Interpreting an Historical Artifact Research Paper

  • Length: 7 pages
  • Sources: 5
  • Subject: Drama - World
  • Type: Research Paper
  • Paper: #71417815

Excerpt from Research Paper :

Standard of Ur, Scenes of War/Peace, 2700 bce

The Standard of Ur is an artifact, which Charles Leonard Woolley discovered in the late 1920. It was in the Royal Tombs of Ur in ancient Mesopotamia, which was close to Baghdad presently known as Iran about 2600 BCE. Leonard was a London-based excavator who had gone to Ur in an effort to discover artifacts including archeological elements. Apparently, when he found it, he was not sure what it was; therefore, he assumed that it was a flag used back then in 2600 BCE. In addition, other people were also not sure of what it was, and some of them assumed it was a type of emblem of a king, others suggested it was a musical instrument covering.[footnoteRef:2] [2: Wolley, Leonard. Excavations at Ur: A record of twelve years' work. (London: Routledge) ]

In this regard, the British Museum has favored this concept, where the box is currently placed. Nonetheless, the real use of the Standard of Ur remains a mystery for historians, archeologists, which explain the diverse findings on its use. Scholars have gone further to theorize that it was a box intended for the collection and holding civic funds. The Standard of Ur is, other than being an artifact, an 8.5x19.6-inch trapezoidal box, which shows how life was in times of war and peace in Sumerian society.

Historical literatures state that the Standard of Ur got the name standard because the excavator who found it supposedly found it in the corner of a room, lying close to the shoulder of a person who may have held the box on a rope.[footnoteRef:3] For this reason, Woodley called it a standard, but there is no proof, which links the box to being a standard. Although there is a current form of the box in some of the world's renowned museums, literature asserts that the current depiction, is only a try of reconstructing the original artifact. Notably, the original artifact had stayed buried for a very long time, which contributed to the fragmentation and disintegration of some of its parts. [3: Sailus, Christopher. "Standard of Ur: Definition, lesson and quiz," http://education-portal.com/academy/lesson/standard-of-ur-definition-lesson-quiz.html#lesson (accessed 23 April 2014)]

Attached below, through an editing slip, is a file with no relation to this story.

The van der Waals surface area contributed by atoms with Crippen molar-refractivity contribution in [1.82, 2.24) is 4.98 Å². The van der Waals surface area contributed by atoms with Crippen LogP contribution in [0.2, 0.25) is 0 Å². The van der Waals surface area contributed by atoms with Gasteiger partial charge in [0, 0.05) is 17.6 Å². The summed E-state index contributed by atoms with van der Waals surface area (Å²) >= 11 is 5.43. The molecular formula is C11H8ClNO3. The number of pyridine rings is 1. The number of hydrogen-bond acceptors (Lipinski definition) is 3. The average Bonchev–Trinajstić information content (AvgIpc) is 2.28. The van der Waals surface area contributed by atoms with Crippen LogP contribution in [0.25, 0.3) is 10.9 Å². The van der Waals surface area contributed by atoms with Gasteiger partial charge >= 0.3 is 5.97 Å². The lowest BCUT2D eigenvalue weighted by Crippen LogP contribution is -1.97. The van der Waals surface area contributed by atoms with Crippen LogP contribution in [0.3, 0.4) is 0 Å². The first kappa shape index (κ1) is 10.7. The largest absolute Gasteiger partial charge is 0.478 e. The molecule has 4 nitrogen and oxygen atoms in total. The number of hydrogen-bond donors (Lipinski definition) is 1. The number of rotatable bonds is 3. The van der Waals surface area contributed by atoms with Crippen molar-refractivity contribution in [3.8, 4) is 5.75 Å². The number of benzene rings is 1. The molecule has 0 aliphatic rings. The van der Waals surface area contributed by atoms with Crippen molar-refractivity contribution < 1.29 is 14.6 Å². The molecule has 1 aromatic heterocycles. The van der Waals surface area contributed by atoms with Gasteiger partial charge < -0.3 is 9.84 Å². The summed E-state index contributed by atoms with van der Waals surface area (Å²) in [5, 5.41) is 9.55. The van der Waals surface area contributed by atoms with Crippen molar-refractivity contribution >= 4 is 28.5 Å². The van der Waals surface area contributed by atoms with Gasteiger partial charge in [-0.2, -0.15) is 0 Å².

In addition, when the excavators found it, literature asserts that some of the mosaic pieces managed to retain their form on the soil. Therefore, the excavators carefully uncovered the broken sections of the artifact and covered them with wax in an attempt to maintain their original form.[footnoteRef:4] Later on, they managed to lift the original designs, which contributed to the reconstruction of the artifact to the present state. It was made of lapis lazuli, which literature describes as an expensive stone that was in use at the period. In addition, limestone is another rock, which constitutes the box, and as literature asserts, limestone was an essential component for Sumerians as it featured in structural art.[footnoteRef:5] [4: The British Museum. "Standard of Ur: From Ur, southern Iraq, about 2400-2600 BC," http://www.britishmuseum.org/explore/highlights/highlight_objects/me/t/the_standard_of_ur.aspx (accessed 23 April 2014)] [5: Christopher. "Standard of Ur: Definition, lesson and quiz,"]

Ur in Context

Notably, there has been an evident confusion concerning the Ur, which is central to the Standard under research. However, the context of Ur is that of the ancient city of Sumer, Mesopotamia. In addition, the same city is also Ur of the Chaldea. Interestingly, this same Ur, is the one referred to as the home of Abraham as per the Bible. It was a crucial center of the Sumerian culture, and the prior literature comment that it was discovered in the 19th century. After the excavations, which saw to the discovery of the Standard of Ur, it became apparent that the city was a commercial center even before 2500 BC.[footnoteRef:6] [6: The British Museum. "Standard of Ur: From Ur, southern Iraq, about 2400-2600 BC,"]

The most important remains found in the city reveal a luxurious material culture, particularly due to the royal cemetery, which had harbored the Standard. There was also the temple of Ninhursag, which bore inscriptions of the various kings. The city had over three dynasties, which often crumbled due to regular warfare from neighbors. In this context, it had rules, even others mentioned in the Bible such as Nebuchadnezzar. As time passed by, there were various dwellers in the city, which included Arabs. However, the city later crumbled, and has not been heard, but owing to the Standard of Ur, the city will remain remembered. In the Bible, the city is mentioned in the books of Genesis and Nehemiah.